Looking very efficient with her lab coat, glasses and concentrated expression, Sue stood hunched over the Peruvian tablet laid out on a large table. A microscope, several magnifying glasses and stacks of research material clogged up the remaining space.
The rest of Sue's office bore testimony to her preference for unobstructed surfaces. A tall bookcase spanning the wall behind her tidy desk was nearly empty; only a small collection of scientific books occupied the deep shelves, looking entirely lost. The remaining walls were bare except for a large whiteboard with several symbols and cryptic annotations drawn in black marker pen.
A small wastepaper basket under the desk and an umbrella stand by the door were the only items on the floor. The complete lack of personal items underlined the overall impression of the austere room: this was a place to work without distraction.
Sue straightened and arched her back, though only in part to counter the mounting pain caused by constant bending. Which, as she well new, could easily be avoided by working with computer images instead of hunkering over the table. But Sue preferred the look and feel of the real thing.
The inspiration it gave her more than compensated
the discomfort. No, she admitted to herself. The main reason she had stopped looking at the tablet was her growing frustration. After several days spent on interpreting the symbols, she was not an iota further.
Sue went over to the small window.
It overlooked a pitiful park complete with murky pond and unenthusiastic fountain. Although not much of a vista, Sue still appreciated the proximity to nature of sorts. It beat being enshrouded in exhaust fumes, listening to metal avalanches roll by. At least the park, pathetic though it was, always held reminders of life beyond work; from trees to foraging squirrels or a mother playing with her toddler child.
Today, Sue looked out unseeing. The dog chasing a mallard into the pond did not even register. Instead, her mind's eye viewed the strange tablet from all angles over and over. Still no answer.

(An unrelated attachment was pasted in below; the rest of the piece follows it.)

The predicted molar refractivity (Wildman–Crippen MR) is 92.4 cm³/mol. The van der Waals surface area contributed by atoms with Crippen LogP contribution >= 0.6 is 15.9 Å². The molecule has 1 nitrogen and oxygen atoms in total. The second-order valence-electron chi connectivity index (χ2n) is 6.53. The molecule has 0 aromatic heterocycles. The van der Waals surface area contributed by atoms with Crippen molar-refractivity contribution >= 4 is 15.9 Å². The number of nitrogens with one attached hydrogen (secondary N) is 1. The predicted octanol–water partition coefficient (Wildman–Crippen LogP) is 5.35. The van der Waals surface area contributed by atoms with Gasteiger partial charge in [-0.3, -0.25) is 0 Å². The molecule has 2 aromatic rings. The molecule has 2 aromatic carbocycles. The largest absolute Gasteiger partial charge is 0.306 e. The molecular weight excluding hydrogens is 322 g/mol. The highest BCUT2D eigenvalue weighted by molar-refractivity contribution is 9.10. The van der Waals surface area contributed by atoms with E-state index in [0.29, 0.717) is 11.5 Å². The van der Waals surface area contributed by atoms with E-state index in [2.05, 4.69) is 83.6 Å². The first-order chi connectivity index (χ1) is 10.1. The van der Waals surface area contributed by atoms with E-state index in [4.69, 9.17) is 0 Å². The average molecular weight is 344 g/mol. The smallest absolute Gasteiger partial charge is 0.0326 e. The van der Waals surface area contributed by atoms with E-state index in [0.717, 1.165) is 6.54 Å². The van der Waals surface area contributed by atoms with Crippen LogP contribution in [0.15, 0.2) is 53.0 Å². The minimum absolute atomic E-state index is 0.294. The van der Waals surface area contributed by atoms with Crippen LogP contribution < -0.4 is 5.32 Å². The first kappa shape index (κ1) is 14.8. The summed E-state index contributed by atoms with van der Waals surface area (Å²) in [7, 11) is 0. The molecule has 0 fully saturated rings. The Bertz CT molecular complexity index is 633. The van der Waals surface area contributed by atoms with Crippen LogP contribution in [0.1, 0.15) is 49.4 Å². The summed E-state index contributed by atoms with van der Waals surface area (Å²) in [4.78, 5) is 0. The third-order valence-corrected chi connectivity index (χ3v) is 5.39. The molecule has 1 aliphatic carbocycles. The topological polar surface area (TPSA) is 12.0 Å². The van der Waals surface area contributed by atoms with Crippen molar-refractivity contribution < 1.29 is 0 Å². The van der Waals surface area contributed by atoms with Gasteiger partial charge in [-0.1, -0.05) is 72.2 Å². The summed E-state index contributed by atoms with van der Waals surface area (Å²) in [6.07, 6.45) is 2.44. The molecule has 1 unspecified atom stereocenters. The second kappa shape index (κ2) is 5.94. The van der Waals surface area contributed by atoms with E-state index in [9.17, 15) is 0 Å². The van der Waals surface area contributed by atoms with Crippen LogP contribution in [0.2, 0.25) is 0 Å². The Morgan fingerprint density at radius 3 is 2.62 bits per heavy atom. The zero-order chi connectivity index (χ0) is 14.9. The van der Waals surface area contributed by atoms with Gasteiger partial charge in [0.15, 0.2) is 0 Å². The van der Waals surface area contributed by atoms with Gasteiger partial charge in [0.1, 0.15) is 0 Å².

What she had at first glance thought to be just runes, had in fact turned out to be a complex jumble of signs of apparently diverse origin.
Interspersed with strange symbols completely unknown to Sue, a seemingly random mix of runes and glyphs seemed to follow the outlines of several interlocking circles, each with an ancient glyph at its centre.
The glyphs looked Mayan in appearance, although something about them struck Sue as odd. Not an expert on the subject matter, she had sent copies to a renowned Mayan linguist. Hopefully, he would be able to shed some light on it and get back to her soon.
Of the runes, only very few were known to Sue, and those she did recognise were from the ancient Etruscan alphabet. The rest she had not been able to associate with any known language, but judging by their style they were closely related to the Etruscan runes. Those, too, had been sent to an expert.
If her assessment was correct, then the combination of glyphs and runes in itself was puzzling: what were Latin American and European ciphers from different eras doing on the same slab? And what were the strange intermittent symbols about?
Some seemed to contain elements also found in Egyptian hieroglyphs, others didn’t contain anything familiar. None of the scientific literature had shed any light on any of it so far, nor had any of the experts she had contacted come up with ideas yet.
Sue wandered over to the whiteboard, wiped it clear and started drawing some of the mysterious symbols again. Maybe the physical action of tracing their lines would
give her some new inspiration. Clutching at straws. But what else is there?
The sudden ring of the phone startled Sue. To her surprise it was Nick It was unusual for him to phone her at the office. In fact, thinking back, the only occasion she could recall was when their mum had died eighteen months ago.
For a brief moment Sue was worried. Had anything bad happened?
Her fear was quickly dispersed.
Nick enquired how she was, and they soon enjoyed their usual relaxed banter. Sue assured him that yes, she'd had a great time at the party, and at least he had not tried to hook her up with someone short fat and ugly like his previous idea of her perfect boyfriend. Sue realised there had been a particular reason for Nick’s call after all when he abruptly came to the point.
“Look, Sue, I need to ask you a favour.” His next words came out in fast succession, as if to ensure he didn’t change his mind. “You know I told you last night about the stats not making sense? I really need to find out what’s at the bottom of it. I’m convinced someone’s falsifying some of the data. Since I’ve had no joy with the IT department, I decided to investigate anyway, you know, by myself. So I made a copy of the log files and –”
Sue wasn’t sure she’d heard right. “You what?”